Remembering Hunter: When I die

This weekend I went to see a screening of a new Hunter Thompson documentary. Well, sorta. Actually, it is a documentary about the strange and troublesome erection of his huge funeral monument… a 150 Gonzo Fist statue mounted with cannons that fire explosives, fireworks, and Hunter’s ashes on his property over Woody Creek.

Filmmaker Wayne Ewing had been filming Aspen neighbor Hunter Thompson for the last twenty years. They were working on a film which came out a couple of years ago called Breakfast with Hunter. It is a terrific and strange piece of work, as anything involving Hunter would surely be. If you are a big Hunter fan, that film is worth ordering, but it is not what we are here to discuss.

When Hunter killed himself last February, he left behind some typical insanity inanity: one of which is his funeral request to have his ashes shot over Woody Creek from his property off of a cannon resembling the Gonzo fist rising 150 feet over the valley. Sounds insane, doesn’t it? Nonetheless, they pulled it off. With actor and HST pal Johnny Depp footing the considerable bill to make this happen (millions)… we get to follow. Film maker Wayne Ewing did what he had been doing for the last 20 years, followed the antics of the Owl Farm with his camera. What results is a 60 minute documentary on the logistics of getting this tribute off the ground. It starts at the beginning, meeting with townsfolk to get the go ahead. What follows are fire concerns, lightning concerns, aircraft concerns (Hunter lived in the flight path to Aspen airport, 3 miles away), and other various problems. Hint, it helps the logistics process that Hunter’s best friend is the sheriff.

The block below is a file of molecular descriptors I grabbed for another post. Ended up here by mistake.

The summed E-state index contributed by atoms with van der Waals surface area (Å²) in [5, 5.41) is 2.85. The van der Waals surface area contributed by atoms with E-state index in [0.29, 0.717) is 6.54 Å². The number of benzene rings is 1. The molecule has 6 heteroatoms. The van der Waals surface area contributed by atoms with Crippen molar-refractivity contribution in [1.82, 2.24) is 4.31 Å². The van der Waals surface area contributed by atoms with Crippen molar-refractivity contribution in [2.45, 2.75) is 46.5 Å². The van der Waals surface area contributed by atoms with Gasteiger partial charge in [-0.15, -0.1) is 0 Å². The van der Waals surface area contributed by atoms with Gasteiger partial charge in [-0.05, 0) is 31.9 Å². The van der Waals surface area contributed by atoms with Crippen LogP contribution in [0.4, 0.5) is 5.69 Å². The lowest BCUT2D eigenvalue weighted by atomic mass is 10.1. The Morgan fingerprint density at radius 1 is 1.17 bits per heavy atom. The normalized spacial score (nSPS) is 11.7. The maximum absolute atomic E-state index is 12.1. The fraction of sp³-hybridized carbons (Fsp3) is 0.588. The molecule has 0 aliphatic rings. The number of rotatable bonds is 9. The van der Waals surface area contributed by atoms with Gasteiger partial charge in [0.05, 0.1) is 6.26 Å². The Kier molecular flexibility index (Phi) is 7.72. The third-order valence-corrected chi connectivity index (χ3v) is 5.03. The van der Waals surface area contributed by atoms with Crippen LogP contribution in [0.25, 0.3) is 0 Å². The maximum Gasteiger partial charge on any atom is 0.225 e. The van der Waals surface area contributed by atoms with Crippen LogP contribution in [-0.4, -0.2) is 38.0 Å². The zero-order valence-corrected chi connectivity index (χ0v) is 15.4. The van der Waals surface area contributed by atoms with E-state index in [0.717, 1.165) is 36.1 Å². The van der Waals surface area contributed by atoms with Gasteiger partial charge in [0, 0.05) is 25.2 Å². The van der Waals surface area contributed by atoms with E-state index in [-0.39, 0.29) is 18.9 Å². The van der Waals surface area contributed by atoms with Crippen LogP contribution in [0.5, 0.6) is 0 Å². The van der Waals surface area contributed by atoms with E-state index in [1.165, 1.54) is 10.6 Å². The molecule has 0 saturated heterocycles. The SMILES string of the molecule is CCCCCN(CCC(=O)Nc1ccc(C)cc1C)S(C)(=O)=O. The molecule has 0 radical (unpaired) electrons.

I thought it was fascinating, but I am simply too involved in the whole Hunter thing. I can not say if the film is for you (only available to direct order from Ewing’s website) I can say the viewing was a really great experience. It was being showed at the Denver Starz Film Festival. I got to see the film in a small theater, with beer served… and guest speakers. At the end of the film, as I damn near shit myself with joy, film maker Wayne Ewing walks in with Hunter’s widow, Anita. They spoke to us for sometime, and then fielded questions from the audience. It was pretty terrific. Anita explained to us after the film that the film will be traveling the country on the ‘film festival circuit’.

I should also mention a work in progress we got to watch called ‘buy the ticket, take the ride’, whose director was also there. More about that later, surely.

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